Alarms were originally shown on Piping and Instrumentation Diagrams / Drawings (P&IDs) to document hardware requirements for installation in a (panelboard) control room. This was important because there was limited real estate in the control room for the alarms (displayed on Panalarms and light boxes) and there was a real cost to wire them up (approximately $1000 / alarm). Alarms are often treated as if they are “free” in the modern distributed control system (DCS). They are configured in software and displayed on a PC monitor (HMI). This raises the question whether it is still necessary, or even beneficial, to document DCS alarms on P&IDs.

A bit of History

The P&ID is a process design tool used to document process flows, instrumentation, control input and outputs, interlocks, and installed equipment. (Figure 1)
In the pre-DCS era of pneumatic controls, stand-alone electronic controls, and alarm lightboxes, P&IDs were used to communicate certain design information to the Control Systems Engineering group.

Figure 1

According to Bill Hollifield, “So if we in process design specified a “Temperature Controller” (and incidentally, would also indicate if this was to be a “control room instrument” or a “locally mounted instrument”) there would be a specific decision by us if alarm(s) were justified on that measurement. If we decided they were, we would put an “H” or “L” next to the controller bubble.”

Hollifield also said “The result of doing this was that a running count of alarms could be determined by inspection of the P&ID. This enabled sizing of the Panalarms for cost estimating purposes. Since Panalarms and all the wiring associated with them were expensive; every alarm was justified.”

More History – Along Comes the DCS

With the P&ID methodology firmly established, along comes the DCS. Instead of revising the P&ID paradigm, it was simply extended and minimally adapted to the DCS. A DCS controller, for example was shown with a box around the bubble, rather than a plain bubble.


But the DCS does have very a different paradigm. Each measured value in the modern DCS can have several different types of alarms configured in software at no extra cost.

The P&ID design practice was adapted at many companies to identify alarms for configuration in the DCS. From the point of view of the project team, justification of individual alarms was no longer important. The thought was often “the owning department can decide whatever alarms they want and turn them on.” Or “we will follow a rule of thumb and turn on by default all HH – H – L – LL alarms at 95%, 90%, 10%, and 5%. Production can change them if they like.” (A really poor practice!) None of this was put on the P&ID for a new project – it would have been a lot of work for absolutely nothing. And there is no way it could have been “complete and accurate” – some point types in a DCS have 16+ alarm types!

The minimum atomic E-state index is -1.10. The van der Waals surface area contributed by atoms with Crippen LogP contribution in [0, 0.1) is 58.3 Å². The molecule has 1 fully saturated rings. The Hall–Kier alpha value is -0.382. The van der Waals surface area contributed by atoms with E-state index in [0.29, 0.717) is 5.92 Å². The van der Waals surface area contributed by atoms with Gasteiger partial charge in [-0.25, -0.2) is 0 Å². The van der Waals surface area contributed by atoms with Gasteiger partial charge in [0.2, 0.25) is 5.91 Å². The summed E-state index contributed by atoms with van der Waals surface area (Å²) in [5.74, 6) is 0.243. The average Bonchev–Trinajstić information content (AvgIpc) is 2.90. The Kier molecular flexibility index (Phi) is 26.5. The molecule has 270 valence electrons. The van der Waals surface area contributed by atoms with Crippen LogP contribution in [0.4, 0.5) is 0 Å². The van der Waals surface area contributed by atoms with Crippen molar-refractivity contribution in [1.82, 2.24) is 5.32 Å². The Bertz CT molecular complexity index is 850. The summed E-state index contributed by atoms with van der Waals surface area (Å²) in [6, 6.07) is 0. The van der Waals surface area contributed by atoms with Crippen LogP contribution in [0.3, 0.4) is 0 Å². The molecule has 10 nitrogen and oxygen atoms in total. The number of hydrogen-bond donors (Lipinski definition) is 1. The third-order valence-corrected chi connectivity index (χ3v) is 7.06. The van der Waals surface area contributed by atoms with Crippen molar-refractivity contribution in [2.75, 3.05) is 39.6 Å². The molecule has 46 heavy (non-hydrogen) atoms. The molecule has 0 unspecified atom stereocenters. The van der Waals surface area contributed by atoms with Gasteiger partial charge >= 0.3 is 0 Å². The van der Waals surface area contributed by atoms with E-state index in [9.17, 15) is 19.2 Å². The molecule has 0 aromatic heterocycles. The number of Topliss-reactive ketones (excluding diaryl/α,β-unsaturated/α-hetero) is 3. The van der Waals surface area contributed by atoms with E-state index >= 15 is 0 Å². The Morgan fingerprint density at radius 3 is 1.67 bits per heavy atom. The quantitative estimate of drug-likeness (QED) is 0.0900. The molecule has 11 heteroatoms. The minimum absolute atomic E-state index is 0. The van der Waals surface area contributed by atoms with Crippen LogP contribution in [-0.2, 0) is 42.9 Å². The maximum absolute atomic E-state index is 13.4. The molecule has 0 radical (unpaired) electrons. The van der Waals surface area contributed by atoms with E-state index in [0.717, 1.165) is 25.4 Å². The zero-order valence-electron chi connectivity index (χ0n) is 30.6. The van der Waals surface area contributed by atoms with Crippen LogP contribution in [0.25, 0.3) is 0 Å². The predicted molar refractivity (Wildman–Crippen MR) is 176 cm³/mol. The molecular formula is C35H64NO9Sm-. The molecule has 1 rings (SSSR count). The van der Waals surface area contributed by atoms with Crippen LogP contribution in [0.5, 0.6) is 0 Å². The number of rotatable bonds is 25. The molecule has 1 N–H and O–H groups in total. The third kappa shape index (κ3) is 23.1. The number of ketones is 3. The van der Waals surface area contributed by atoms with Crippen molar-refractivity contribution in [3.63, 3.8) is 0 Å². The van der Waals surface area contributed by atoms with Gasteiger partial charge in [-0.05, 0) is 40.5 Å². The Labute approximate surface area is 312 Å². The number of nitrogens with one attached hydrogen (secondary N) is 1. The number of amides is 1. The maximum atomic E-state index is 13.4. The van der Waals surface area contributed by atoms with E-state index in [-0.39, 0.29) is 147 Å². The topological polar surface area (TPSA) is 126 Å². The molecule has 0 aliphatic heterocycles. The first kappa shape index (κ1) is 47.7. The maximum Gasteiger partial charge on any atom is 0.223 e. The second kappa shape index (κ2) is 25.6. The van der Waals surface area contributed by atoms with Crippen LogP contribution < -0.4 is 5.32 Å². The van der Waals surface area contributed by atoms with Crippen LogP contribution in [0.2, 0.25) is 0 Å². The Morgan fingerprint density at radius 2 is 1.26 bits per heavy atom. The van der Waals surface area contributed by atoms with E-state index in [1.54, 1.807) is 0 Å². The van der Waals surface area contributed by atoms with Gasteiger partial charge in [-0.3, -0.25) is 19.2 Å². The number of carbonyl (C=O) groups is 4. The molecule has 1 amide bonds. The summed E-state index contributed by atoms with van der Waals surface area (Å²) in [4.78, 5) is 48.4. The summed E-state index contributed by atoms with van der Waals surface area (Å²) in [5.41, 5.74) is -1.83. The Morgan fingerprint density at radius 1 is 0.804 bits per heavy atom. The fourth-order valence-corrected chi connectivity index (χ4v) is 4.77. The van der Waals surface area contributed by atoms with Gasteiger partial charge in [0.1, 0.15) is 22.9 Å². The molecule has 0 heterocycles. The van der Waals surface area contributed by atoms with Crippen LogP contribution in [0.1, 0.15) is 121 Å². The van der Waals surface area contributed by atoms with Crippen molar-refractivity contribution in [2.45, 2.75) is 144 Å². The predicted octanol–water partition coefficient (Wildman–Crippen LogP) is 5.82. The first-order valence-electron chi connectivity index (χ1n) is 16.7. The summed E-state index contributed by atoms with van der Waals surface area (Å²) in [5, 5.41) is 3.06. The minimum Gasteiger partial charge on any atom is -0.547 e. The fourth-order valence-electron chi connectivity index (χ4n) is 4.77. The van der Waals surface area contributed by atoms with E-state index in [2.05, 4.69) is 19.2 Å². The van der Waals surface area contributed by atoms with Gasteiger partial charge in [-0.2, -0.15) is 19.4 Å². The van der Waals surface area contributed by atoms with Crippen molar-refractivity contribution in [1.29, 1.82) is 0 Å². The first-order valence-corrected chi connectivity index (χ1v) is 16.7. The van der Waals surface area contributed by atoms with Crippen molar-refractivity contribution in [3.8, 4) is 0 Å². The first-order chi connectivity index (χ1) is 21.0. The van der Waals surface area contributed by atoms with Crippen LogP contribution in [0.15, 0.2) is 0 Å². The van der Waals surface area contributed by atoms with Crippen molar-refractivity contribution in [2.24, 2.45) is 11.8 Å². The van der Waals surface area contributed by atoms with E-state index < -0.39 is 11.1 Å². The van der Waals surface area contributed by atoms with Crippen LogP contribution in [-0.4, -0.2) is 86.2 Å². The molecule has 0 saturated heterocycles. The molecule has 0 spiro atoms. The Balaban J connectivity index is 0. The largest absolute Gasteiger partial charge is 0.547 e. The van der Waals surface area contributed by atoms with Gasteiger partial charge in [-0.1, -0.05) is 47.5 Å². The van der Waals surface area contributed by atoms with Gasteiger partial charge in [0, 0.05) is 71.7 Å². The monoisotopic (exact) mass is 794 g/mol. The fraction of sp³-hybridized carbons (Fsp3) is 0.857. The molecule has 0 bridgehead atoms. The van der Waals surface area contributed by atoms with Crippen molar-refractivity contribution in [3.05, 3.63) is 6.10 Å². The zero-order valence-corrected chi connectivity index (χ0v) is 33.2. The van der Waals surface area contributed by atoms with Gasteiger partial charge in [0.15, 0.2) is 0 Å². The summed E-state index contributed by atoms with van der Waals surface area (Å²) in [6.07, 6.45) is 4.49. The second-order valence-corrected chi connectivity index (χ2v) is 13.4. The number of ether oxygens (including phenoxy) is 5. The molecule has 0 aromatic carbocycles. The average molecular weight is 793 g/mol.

In some places, the P&ID indication of an “H” or “L” next to the bubble “evolved” to indicate that a lightbox-type alarm was to be installed on this specific measurement. Thus it took on a different and inconsistent meaning if the alarm was shown on the P&ID. 

Regulations and MOC

The introduction of OSHA’s regulation for Process Safety Management (PSM) (1910.119) caused most companies to take management of change (MOC) more seriously. Before the 1980s, keeping P&IDs up-to-date was often not taken very seriously. In fact, the first task in most expansion projects was to verify the current installation and update the P&IDs. OSHA PSM prescribes that Process Safety Information (including P&IDs) be available and up to date. It does not, however, state what information must be included on a P&ID.

Does it Make Sense to use the P&ID to document a DCS Alarm Configuration?

With the modern DCS, documenting alarms on P&IDs may be more trouble than it is worth. Some reasons to consider:

  • Bad PV Alarms - With the advent of better instrumentation, every analog transmitter seems to be capable of generating a “Bad PV” diagnostic alarm. These certainly don’t add value to the P&ID, so why include any alarms at all?
  • Alarm names are different – Alarm names on P&IDs (e.g., TAH100 and TAHH100) are often different than those used in the DCS (e.g., TIC100-High and TIC100-HighHigh).
  • Alarm rationalization defines the alarms to be configured in the DCS - Alarm rationalization is the process of reviewing potential alarms to verify that they meet the criteria for being an alarm, and for documenting their cause, consequence, corrective action, priority, and limit. The output of rationalization is a master alarm database (MADB), which is the authorized list of rationalized ala
  • rms and their settings. Since rationalization is an ongoing activity, much effort would be spent updating the P&IDs to keep them consistent with the MADB.

Thanks to Bill Hollifield for sharing his insights on alarms and P&IDs.

Tagged as:     Piping and Instrumentation Diagrams Drawings     P&IDs;     DCS Alarms     Alarm Management  

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